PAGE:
For the next few weeks, we’re presenting a series of articles about the highly publicized and anticipated over-the-counter (OTC) hearing aids. Opinions from the audiology community may vary, with some opposed and others, like me, cautiously optimistic.
I hope OTC hearing aids will spur more people to seek help earlier when hearing loss is mild. I hope OTC hearing aids will provide an inexpensive, starter solution for mild hearing loss, much like OTC reading glasses. If you’re curious and want to learn more about OTC hearing aids, we hope you will find these articles informative and helpful.
Over-the-Counter (OTC) Hearing Aids and Consumer Protection
According to the National Institute on Deafness and Other Communicative Disorders,
“Hearing loss significantly affects quality of life for tens of millions of adults in the United States and contributes to high health care costs. Untreated hearing loss can lead to isolation, and it has been associated with serious conditions such as depression, anxiety, low self-esteem, dementia, reduced mobility, and falls. Yet only one in four adults who could benefit from hearing aids has ever used them. Making hearing health care more accessible and affordable is a public health priority, especially as the number of older adults in the U.S. continues to grow.”
The Over the Counter (OTC) Hearing Aid Act was signed into law in 2017, then sent to the FDA for regulations to protect the American consumer. The FDA’s task was to develop guidelines or rules for a new class of hearing aid available directly to consumers without the guidance of a licensed professional.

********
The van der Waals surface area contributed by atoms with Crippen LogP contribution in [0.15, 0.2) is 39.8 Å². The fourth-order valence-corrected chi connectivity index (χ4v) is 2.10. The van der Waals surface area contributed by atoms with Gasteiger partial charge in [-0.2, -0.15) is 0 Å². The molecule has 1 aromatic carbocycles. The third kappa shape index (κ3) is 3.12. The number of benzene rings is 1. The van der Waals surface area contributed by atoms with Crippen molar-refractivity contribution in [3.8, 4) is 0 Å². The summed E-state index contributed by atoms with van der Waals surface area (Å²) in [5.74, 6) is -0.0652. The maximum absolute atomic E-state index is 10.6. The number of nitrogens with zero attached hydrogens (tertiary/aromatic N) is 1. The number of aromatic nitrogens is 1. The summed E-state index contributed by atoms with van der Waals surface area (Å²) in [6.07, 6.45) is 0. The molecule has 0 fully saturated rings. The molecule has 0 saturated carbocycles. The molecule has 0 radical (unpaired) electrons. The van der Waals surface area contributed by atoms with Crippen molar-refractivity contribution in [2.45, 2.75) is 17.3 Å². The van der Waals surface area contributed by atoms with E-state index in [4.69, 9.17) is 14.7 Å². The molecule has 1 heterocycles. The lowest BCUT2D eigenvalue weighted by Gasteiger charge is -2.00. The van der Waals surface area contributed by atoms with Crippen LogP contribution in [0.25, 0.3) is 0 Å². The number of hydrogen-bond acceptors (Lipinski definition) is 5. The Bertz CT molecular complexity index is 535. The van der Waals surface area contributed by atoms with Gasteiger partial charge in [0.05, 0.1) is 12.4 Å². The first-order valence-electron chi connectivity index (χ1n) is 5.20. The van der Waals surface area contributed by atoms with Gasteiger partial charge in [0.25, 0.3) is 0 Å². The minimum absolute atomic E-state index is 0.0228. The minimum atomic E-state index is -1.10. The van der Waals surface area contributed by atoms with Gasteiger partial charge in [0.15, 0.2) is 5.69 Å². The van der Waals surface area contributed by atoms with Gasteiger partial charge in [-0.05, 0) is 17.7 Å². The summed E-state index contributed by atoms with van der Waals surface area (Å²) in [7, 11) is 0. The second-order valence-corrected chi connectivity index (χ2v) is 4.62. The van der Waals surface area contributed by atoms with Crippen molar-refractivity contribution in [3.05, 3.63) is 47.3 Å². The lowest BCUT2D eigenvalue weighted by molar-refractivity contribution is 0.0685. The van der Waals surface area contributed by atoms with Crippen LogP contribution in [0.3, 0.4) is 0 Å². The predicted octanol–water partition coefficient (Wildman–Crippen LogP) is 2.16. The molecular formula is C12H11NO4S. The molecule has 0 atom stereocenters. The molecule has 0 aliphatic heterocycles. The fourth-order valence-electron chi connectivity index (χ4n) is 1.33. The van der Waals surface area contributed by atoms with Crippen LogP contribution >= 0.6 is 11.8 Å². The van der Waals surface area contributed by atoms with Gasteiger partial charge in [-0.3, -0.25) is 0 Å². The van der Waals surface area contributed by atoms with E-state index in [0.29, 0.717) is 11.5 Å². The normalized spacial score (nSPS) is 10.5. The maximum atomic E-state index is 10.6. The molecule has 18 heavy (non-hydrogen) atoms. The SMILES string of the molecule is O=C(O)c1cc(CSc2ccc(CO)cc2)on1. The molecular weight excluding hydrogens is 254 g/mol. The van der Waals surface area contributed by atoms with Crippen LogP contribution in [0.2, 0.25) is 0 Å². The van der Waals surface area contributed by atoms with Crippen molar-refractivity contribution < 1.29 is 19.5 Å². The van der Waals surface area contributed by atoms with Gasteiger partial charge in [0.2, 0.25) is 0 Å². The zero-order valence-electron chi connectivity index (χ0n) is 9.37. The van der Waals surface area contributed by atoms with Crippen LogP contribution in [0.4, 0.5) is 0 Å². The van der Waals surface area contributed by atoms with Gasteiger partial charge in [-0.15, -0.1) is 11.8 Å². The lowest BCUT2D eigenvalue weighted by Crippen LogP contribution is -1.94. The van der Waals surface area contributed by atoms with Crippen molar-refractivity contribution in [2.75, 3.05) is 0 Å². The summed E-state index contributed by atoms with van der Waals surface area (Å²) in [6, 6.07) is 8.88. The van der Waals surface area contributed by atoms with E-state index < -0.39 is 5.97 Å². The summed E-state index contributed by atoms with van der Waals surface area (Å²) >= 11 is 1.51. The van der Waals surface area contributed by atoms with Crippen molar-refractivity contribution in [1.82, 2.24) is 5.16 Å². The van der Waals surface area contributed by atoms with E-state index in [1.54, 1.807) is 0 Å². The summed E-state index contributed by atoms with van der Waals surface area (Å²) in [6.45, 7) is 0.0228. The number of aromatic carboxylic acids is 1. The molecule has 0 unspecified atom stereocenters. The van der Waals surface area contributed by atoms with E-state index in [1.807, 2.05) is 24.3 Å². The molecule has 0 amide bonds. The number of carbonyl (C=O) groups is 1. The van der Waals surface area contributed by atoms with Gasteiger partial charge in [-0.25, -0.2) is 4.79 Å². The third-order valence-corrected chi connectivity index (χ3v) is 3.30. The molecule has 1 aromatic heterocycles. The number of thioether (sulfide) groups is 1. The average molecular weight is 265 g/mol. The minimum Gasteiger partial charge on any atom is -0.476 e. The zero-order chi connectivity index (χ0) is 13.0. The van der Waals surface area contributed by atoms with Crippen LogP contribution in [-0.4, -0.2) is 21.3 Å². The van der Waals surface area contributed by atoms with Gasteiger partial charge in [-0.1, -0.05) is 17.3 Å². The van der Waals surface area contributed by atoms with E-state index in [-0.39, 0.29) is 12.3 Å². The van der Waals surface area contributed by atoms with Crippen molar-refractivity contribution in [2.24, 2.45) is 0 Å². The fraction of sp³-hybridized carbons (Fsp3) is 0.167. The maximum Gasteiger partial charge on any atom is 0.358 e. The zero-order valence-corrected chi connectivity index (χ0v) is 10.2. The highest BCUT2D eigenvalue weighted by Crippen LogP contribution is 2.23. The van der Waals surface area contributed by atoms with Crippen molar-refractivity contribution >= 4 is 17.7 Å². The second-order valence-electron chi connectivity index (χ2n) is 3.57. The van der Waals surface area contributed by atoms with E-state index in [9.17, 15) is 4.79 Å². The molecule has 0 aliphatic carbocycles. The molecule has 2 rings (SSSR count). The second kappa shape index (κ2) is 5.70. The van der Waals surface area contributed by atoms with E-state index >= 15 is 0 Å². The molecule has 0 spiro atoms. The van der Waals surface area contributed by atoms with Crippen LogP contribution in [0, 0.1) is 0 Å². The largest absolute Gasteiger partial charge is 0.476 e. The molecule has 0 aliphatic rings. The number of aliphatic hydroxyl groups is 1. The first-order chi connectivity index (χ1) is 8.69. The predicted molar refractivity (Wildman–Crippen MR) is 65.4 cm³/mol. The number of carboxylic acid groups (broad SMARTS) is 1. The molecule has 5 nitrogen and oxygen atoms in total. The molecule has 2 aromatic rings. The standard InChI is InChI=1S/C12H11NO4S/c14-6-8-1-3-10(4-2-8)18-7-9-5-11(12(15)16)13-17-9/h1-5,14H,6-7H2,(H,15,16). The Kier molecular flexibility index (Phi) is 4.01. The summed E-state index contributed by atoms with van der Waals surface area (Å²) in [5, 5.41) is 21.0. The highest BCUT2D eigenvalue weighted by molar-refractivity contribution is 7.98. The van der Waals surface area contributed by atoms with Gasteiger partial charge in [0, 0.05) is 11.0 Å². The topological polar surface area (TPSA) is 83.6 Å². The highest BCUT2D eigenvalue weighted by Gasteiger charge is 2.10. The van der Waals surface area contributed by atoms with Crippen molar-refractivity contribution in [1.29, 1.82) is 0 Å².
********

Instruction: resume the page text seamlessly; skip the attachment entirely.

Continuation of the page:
Target consumers are adults (18 years or older) with a “perceived mild to moderate hearing impairment.”
Many companies started to work on OTC hearing aids while waiting for FDA guidance. President Biden made an executive decision to have them released in the summer of 2021, but as of this writing in February 2022, the final FDA regulations have not been published.
We believe the FDA is nearing the end of its necessary research and deliberations, and OTC hearing aids should be a viable option for consumers sometime this year.
The proposed OTC rule, published in October 2021, states that the final rules should more clearly define “prescription hearing aids.”
In the past, the FDA only gave its stamp of approval to hearing aids prescribed, programmed, and fit by licensed professionals. With the advent of OTC hearing aids, a new term, “prescription hearing aids,” was born. Educating consumers about OTC and prescription hearing aids, the differences, the pros and cons, and the other healthcare variables at play will be an ongoing effort for us at Alabama Hearing Associates in the coming years.
As an audiologist who has prescribed hearing aids for the past 30 years, I look forward to being a voice of calm, clear, and trustworthy advice.
The challenge for consumers will be to wade through the marketing hype to find help for their hearing. With years to perfect their shiny, eye-catching, compelling ads, hearing aid companies are all set to convince the masses that their OTC hearing aids are best.
In addition to the hearing aid propaganda, these companies will also be touting the fact that consumers can take charge of their own hearing care, bypassing the time and cost to see a professional.
If you have questions, please call 256-319-4327, and one of our friendly team members will call you back shortly. Stay tuned for the next OTC article about the key differences between OTC and prescription hearing aids.